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Earth History

From crystals to climate: New ‘gold standard’ timeline connects volcanic eruptions to climate change

Publish Date: 
Wednesday, September 19, 2018 - 12:00pm

Princeton University researchers may have rewritten the history of the Columbia River Flood Basalts, a set of ancient eruptions so voluminous that it could bury the continental United States to a depth of 80 feet. Most geologists believed that the eruptions took almost 2 million years, but graduate student Jennifer Kasbohm — who was supported by a PEI Walbridge Graduate Award — and PEI associated faculty Blair Schoene reported in Science Advances that they may have happened more than twice as fast.

PEI Faculty Seminar: "3 Million Years of Global Climate Change Captured in Ice Cores"

Michael Bender, Professor of Geosciences, Emeritus, and Senior Geoscientist, presented, "3 Million Years of Global Climate Change Captured in Ice Cores," at 12:30 p.m. Tuesday, April 3. Bender was the third speaker in the Spring 2018 PEI Faculty Seminar Series.

Historians to climate researchers: "Let's talk"

Publish Date: 
Monday, March 19, 2018 - 12:30pm

History can tell us a lot about environmental upheaval, according to Princeton history professor and PEI associated faculty John Haldon and alumnus Lee Mordechai. What is missing in today’s debate about climate change is using what we know about how past societies handled environmental stresses to help inform our own situation.

Princeton geologists solve fossil mystery by creating 3-D ‘virtual tour’ through rock

Publish Date: 
Tuesday, February 27, 2018 - 12:15pm

With an industrial grinder and a super-high-resolution camera, PEI associated faculty Adam Maloof, a Princeton associate professor of geosciences, and graduate student Akshay Mehra can deconstruct rock samples and create three-dimensional digital versions that scientists can look at from any angle. In addition, they have developed software that allows the computer to segment images and isolate objects without human bias.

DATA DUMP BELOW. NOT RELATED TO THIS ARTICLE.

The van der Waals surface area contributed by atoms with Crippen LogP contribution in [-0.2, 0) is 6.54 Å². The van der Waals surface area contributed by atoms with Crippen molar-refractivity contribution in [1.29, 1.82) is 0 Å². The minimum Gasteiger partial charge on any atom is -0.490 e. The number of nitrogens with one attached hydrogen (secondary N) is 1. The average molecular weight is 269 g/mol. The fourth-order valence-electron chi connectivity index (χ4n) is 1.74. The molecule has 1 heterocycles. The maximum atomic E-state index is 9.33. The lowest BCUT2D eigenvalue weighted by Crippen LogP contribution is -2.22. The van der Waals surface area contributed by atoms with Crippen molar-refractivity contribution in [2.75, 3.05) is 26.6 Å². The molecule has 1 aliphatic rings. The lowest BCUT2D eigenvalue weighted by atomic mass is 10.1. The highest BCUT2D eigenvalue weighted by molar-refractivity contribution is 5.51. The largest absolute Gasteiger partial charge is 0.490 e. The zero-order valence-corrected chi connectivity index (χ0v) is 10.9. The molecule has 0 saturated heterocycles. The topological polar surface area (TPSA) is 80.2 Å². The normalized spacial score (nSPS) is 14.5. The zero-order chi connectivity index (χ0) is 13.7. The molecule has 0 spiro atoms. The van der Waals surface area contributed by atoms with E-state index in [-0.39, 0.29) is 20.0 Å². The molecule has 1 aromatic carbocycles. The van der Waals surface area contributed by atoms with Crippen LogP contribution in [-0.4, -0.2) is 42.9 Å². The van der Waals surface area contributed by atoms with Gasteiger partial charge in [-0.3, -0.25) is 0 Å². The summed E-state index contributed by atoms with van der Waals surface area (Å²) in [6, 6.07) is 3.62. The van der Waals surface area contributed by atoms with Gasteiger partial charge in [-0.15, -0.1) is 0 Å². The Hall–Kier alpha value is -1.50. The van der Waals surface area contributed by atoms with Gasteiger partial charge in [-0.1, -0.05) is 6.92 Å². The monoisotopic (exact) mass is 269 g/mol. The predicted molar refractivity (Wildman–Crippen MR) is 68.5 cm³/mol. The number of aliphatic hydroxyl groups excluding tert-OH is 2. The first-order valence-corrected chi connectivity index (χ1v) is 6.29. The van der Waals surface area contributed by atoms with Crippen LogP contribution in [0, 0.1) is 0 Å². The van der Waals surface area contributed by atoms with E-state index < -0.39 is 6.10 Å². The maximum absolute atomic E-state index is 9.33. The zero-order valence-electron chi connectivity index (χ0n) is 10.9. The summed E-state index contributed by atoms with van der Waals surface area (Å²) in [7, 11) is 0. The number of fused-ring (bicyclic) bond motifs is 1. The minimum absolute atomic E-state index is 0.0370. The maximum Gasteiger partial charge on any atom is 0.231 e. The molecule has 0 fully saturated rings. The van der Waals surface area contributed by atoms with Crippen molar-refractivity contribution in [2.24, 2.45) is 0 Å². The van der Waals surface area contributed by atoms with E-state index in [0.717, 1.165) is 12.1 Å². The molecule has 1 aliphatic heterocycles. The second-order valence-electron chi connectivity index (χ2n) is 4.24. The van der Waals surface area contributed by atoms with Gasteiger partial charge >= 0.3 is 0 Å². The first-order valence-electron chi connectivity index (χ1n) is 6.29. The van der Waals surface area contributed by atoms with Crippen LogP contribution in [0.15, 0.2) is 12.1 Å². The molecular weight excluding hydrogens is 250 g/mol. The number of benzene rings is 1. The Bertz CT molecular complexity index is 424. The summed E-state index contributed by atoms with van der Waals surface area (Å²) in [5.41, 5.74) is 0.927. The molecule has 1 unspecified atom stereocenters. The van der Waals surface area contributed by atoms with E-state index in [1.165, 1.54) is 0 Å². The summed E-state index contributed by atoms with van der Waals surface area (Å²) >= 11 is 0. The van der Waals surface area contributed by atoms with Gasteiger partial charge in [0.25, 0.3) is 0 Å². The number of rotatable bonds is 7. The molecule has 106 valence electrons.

Theory suggests root efficiency, independence drove global spread of flora

Publish Date: 
Wednesday, February 21, 2018 - 1:00pm

Researchers from Princeton University and the Chinese Academy of Sciences suggest that plants were able to spread worldwide thanks to root adaptations that allowed them to become more efficient and independent. As plant species spread from their nutrient-rich tropical origins, roots became thinner so they could more efficiently explore poor soils for nutrients, and they shed their reliance on symbiotic fungi. The researchers report that root diameter and reliance on fungi most consistently characterize the plant communities across entire biomes such as deserts, savannas and temperate forests.

Farms, petroculture and the Environmental Nexus: Four new environmental studies courses and ENV 200 for Spring 2018

Publish Date: 
Monday, December 4, 2017 - 12:00pm

Four new environmental studies courses and the popular "Environmental Nexus" class are among the many Spring 2018 classes from PEI's Certificate Program in Environmental Studies. Registration begins Dec. 6.

When Corals Met Algae: Symbiotic Relationship Crucial to Reef Survival Dates to the Triassic

Publish Date: 
Wednesday, November 2, 2016 - 2:30pm

The mutually beneficial relationship between algae and modern corals — which provides algae with shelter, gives coral reefs their colors and supplies both organisms with nutrients — began more than 210 million years ago, according to a new study by an international team of scientists including researchers from Princeton University.

Ice Cores Reveal a Slow Decline in Atmospheric Oxygen Over the Last 800,000 Years

Publish Date: 
Friday, September 23, 2016 - 1:45pm

Princeton University researchers have compiled 30 years of data to construct the first ice core-based record of atmospheric oxygen concentrations spanning the past 800,000 years, according to a paper published today in the journalScience.

PEI Hosts Fifth Annual Discovery Day

Publish Date: 
Tuesday, May 10, 2016 - 10:00am

The Princeton Environmental Institute hosted its 5th Annual Discovery Day on Thursday, May 4th. Discovery Day is a multidisciplinary poster session celebrating undergraduate senior thesis research on environmental issues. Sixty-five (65) students from 16 academic departments showcased their work, which was mentored by 47 faculty advisers.

Drilling Down: Trees Offer Clues to Past Climate

Publish Date: 
Thursday, October 15, 2015 - 1:00pm

There are more clues to the past lurking beneath a tree's bark than just rings to count.

Hunting down that evidence starts with a simple boring device, as demonstrated recently along Washington Road on the Princeton University campus as 15 graduate students, researchers and junior faculty, guided by instructors, extracted a long, thin piece of a conifer's core during a workshop on dendroclimatology — the science of determining past climates from trees.